One of these days I suddenly remembered one of my many plane trips to Europe, some ten years ago, that time from Tel Aviv via Athens to Frankfurt. During the last leg I was sitting in the middle section of the coach, trying to work. In the back a party was going on. People were changing seats all the time, loud discussions from row to row, distribution of home made food, blocked aisles, annoyed flight attendants, a picture not uncommon in flights in this corner of the world...
I was too far away to understand anything, but there was no doubt in my mind that those were fellow Israelis on their way to some organized vacation in Europe, also taking advantage of the cheap connection via Athens. Since it was just impossible to work I got up after a while to check out the home made food (try that one on an United Airlines flight...). Once I came closer I realized that the people were speaking Arabic, not Hebrew. I was puzzled, because they were not looking like Israeli Arabs, actually they were not looking like Arabs at all, at least not to me being a newcomer to the region at the time. I sat down in the vicinity and observed the happy crowd. It became clear after a while that this was a couple going to honeymoon, and some of their friends or relatives (ever thought of taking your buddies along with you on your honeymoon...?). I closed in and asked one of the happy people where they are from and what is going on. It turned out that the wedding party was from Beirut. A Lebanese group behaving exactly the same way Israelis would behave in a similar setting.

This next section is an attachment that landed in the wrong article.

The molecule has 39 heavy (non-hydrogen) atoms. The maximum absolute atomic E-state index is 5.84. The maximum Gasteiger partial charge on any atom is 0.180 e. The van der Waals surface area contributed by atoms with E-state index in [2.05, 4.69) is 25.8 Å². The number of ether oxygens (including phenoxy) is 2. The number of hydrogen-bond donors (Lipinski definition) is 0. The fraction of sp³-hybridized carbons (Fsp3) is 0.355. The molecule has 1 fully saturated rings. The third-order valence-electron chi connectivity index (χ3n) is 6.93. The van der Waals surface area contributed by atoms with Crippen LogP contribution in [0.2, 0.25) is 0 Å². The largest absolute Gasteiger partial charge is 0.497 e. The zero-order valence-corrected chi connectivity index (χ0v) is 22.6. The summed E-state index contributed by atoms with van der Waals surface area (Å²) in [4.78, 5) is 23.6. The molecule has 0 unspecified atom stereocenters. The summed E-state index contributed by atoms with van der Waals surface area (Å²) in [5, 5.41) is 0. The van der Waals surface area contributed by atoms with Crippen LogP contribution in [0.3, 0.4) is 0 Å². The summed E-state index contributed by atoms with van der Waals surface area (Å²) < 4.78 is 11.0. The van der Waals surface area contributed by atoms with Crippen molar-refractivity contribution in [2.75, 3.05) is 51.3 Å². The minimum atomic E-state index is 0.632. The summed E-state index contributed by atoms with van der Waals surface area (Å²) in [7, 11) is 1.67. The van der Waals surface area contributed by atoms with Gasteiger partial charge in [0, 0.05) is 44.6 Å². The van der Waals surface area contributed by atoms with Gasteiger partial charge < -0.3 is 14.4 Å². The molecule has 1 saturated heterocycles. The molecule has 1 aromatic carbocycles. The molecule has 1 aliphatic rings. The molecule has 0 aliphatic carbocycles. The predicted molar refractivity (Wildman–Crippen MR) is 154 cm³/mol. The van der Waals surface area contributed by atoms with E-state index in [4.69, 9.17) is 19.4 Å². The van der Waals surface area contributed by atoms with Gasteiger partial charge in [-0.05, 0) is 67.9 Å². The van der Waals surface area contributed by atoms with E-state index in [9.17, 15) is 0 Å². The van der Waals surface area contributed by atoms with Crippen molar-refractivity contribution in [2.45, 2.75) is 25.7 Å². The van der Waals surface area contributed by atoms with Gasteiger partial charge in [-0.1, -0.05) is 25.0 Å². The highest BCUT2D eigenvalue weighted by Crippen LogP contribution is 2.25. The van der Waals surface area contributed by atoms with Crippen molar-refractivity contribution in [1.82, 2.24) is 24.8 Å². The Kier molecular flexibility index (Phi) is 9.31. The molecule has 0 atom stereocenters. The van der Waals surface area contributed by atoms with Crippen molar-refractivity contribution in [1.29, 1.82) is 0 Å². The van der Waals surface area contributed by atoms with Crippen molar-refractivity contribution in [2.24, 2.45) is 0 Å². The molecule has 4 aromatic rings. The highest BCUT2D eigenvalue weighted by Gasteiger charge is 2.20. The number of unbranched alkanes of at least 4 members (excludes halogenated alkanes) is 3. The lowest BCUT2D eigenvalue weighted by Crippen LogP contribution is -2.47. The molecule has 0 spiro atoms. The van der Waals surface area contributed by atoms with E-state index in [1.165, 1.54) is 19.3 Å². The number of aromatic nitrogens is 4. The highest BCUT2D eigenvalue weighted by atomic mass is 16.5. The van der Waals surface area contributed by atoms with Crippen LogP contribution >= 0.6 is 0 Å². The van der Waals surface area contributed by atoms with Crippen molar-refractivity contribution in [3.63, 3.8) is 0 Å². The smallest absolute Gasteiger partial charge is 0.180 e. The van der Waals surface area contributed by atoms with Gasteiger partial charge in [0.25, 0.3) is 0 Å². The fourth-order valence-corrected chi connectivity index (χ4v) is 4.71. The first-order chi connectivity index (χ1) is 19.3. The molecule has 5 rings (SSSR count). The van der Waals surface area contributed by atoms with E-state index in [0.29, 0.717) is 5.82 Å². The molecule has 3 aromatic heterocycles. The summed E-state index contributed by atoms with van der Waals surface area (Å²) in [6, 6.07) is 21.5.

I also recall stories from Israeli soldiers who had been to Beirut in the first war, making friends despite their status as enemies, and feeling pretty much at home. Most of them are just like us, they said.
Well, I guess that is true for the secular Lebanese, for the Christians and some of the moderate Moslems. It is certainly not true for those fanatics which sacrifice their children in order to give shelter and international legitimacy to the Hezbollah terrorists bombarding Israeli cities.
Still, with all that is going on now, I wonder where are the voices of those Lebanese people, with whom we could make peace so easily. I would love to travel one day to Beirut, which was once called the Paris of the Middle East, sit in a cafe and have a croissant with some Lebanese friends. Is this so far fetched?
It didn't seem to be back then.